> The injected header could be the first one though, with the genuine
> header being ignored.

True, but the attacker could simply split the header and issue a redirect to any page they desire and skip trying to exploit CSP entirely.


>> But beyond that, the proposed "Link" header would provide the same
>> attack surface, and can not be restricted to a known URI:
>
> I was not familiar with that proposal, but skimming through it, it
> appears that these links are not resolved automatically, making this
> header less interesting for attackers. The same goes for the standard
> "Content-Location" header.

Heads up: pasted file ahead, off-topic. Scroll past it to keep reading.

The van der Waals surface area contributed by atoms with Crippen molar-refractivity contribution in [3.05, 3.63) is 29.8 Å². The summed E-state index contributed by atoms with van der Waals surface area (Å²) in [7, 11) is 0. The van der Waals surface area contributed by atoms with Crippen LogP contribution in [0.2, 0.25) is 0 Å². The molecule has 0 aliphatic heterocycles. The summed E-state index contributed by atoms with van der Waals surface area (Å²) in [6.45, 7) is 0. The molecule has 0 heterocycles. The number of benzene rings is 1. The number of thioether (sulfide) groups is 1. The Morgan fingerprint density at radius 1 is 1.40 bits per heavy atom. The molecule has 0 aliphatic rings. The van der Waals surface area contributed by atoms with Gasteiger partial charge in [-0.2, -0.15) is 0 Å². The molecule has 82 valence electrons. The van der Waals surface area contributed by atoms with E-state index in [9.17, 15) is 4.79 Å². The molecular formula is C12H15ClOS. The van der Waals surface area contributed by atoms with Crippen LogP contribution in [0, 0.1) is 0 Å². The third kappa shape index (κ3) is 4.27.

Section 5 indicates it's "semantically equivalent to the <LINK> element in HTML" -- so presumably that means the browser will retrieve a stylesheet specified by the header before rendering the page.


- Bil


Serge van den Boom

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Jun 24, 2009, 5:08:35 AM6/24/09
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On 2009-06-23, Bil Corry <b...@corry.biz> wrote:
> Serge van den Boom wrote on 6/23/2009 3:48 PM:
>> On 2009-06-23, Bil Corry <b...@corry.biz> wrote:
>>> Serge van den Boom wrote on 6/23/2009 8:13 AM:
>>>> However, by injecting an X-Content-Security-Policy header with the
>>>> policy-uri set to the vulnerable URL, the web client can be tricked
>>>> into visiting the vulnerable URL.
>>> It would only work for those pages where a X-Content-Security-Policy
>>> header has not already been set -- additional
>>> X-Content-Security-Policy headers are ignored.